Textiles have become a commodity, as have clothes, food, and pretty much everything in our lives. In fact, humans and humanity have nearly become a commodity. In the modern Western world, it seems that individuals are not valued or considered except as consumers, granular components of target audiences which large corporations seek to identify as potential buyers of material stuff.
While I do realize there is a place for industry (green, please), technology (much of which I love), and commercial items, including textiles produced in mills and powerloom shops, we can’t disregard humanity, individual human lives, the human touch, or compassion. Doing so only makes individuals — us — feel lost, disconnected, unloved, and purposeless. In an increasingly technological, commercial world that negates or exploits most human qualities for profit, we need objects made by human hands and with natural materials. I believe our nervous and energetic systems, our bodies, our hands, and our spirits seek, consciously or not, objects that connect us to nature and other humans.
Living and working in the greater Silicon Valley, I not only experience this myself, but see an increasing number of software engineers, kids who grow up with gizmos everywhere, and older folks who are tired of having their hands on keyboards searching for “something missing”. Humans, the human touch, and human compassion cannot be commoditized or programmed into a gizmo.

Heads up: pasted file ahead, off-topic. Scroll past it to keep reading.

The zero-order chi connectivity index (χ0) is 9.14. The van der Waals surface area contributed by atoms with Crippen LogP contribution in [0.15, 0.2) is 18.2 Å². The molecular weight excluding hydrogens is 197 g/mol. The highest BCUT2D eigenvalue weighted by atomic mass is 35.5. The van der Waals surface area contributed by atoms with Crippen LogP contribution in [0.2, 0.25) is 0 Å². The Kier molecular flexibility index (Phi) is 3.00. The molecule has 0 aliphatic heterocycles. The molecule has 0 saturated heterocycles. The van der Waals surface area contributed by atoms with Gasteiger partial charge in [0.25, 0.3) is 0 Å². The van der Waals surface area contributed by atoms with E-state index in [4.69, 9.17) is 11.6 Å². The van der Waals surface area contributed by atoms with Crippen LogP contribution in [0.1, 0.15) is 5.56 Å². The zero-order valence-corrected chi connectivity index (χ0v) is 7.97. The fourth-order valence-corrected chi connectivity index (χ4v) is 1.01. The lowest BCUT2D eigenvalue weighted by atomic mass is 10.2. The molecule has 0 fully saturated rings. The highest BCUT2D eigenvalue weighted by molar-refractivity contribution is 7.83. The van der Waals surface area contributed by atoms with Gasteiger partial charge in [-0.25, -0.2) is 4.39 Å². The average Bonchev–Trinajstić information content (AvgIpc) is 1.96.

Arts, crafts, and handmade objects help fill the gap so many feel — not only in a material sense, but in a greater sense. When a person makes something by hand, their attention, their care, their love for what they are doing, and their unique human touch is infused into what they make. These impart an unquantifiable essence of the handmade into what they make. This essence, this quality, is distinct from yet complements the artistic skill and technical mastery a maker brings to their art. This unquantifiable essence of the handmade is tangible to our nervous and energy systems, and to our spirit — whether we know it or not.
The unquantifiable essence of the handmade is a great part of what make handmade items and handwoven textiles so valuable, in both tangible and intangible ways. The object, the weaving itself is valuable. The essence of the object is invaluable. We sense this, even if we can’t explain it. And we want handmade items — those we make ourselves, or those we buy from the artists, the craftspeople, the handweavers.
People and their handwork are not commodities. Both are priceless.
~ KM Koza
The photo shows a detail of one of Eugenia Pinna‘s textiles as she weaves it by hand.